The Great East Japan Earthquake in 2011 caused an unprecedented amount of damage. The science and technology field was, however, also badly affected by the disaster, which had a hugely negative impact on research. In Tsukuba for example, Japan’s leading city for international research, there was also no small number of foreign researchers who chose to return to their countries or who delayed their arrival in Japan due to the situation.
The Japanese government has strongly indicated the need to respond to the issues raised by the disaster, outlined in the 4th Science and Technology Basic Plan. Within the plan, it was suggested for example that ‘in light of concerns regarding the potentially damaging effect on research development within our country’s research institutes that was caused by the spate of researchers from overseas either leaving Japan or delaying their arrival, it is imperative that we promote the development of systems for dealing with researchers and make overhauls and improvements to the research environment’. The plan further went on to suggest that as part of these efforts to once again facilitate the invitation of outstanding foreign researchers from abroad, Japan needs to ‘strengthen its communication of safety information to foreign research institutes, and improve the provision of financial compensation at domestic research institutes’.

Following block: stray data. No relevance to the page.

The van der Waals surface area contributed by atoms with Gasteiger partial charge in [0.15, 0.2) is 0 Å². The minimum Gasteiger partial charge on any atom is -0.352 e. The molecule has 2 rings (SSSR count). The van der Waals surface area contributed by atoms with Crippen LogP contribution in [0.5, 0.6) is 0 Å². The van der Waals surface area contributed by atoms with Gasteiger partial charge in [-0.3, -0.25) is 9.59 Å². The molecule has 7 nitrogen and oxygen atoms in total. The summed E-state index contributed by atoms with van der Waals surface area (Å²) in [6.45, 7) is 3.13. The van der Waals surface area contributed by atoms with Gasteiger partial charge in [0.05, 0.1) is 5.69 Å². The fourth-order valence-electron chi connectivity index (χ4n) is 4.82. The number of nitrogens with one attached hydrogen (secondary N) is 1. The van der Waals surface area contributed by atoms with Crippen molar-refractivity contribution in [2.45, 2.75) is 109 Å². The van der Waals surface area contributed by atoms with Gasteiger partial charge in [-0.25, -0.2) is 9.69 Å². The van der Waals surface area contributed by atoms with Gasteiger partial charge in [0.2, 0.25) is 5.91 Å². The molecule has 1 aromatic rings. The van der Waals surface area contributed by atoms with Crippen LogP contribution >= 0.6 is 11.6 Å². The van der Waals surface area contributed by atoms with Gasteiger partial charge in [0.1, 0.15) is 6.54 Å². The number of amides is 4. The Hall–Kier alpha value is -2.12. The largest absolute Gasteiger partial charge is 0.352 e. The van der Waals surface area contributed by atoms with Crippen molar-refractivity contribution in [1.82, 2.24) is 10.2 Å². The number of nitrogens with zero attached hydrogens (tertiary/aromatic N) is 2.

For this purpose, and given the execution of the Survey on Facilitating the Entry of Researchers and Strengthening Networks for the Promotion of International Collaboration in Research that was commissioned by the Ministry of Education, Culture, Sports, Science and Technology in 2011, an additional investigation was carried out. This investigation established examples of best practice, identified potential issues, and produced a proposal for the creation and development of a truly useful model for communicating information and producing a disaster support manual for foreign researchers at times of disaster.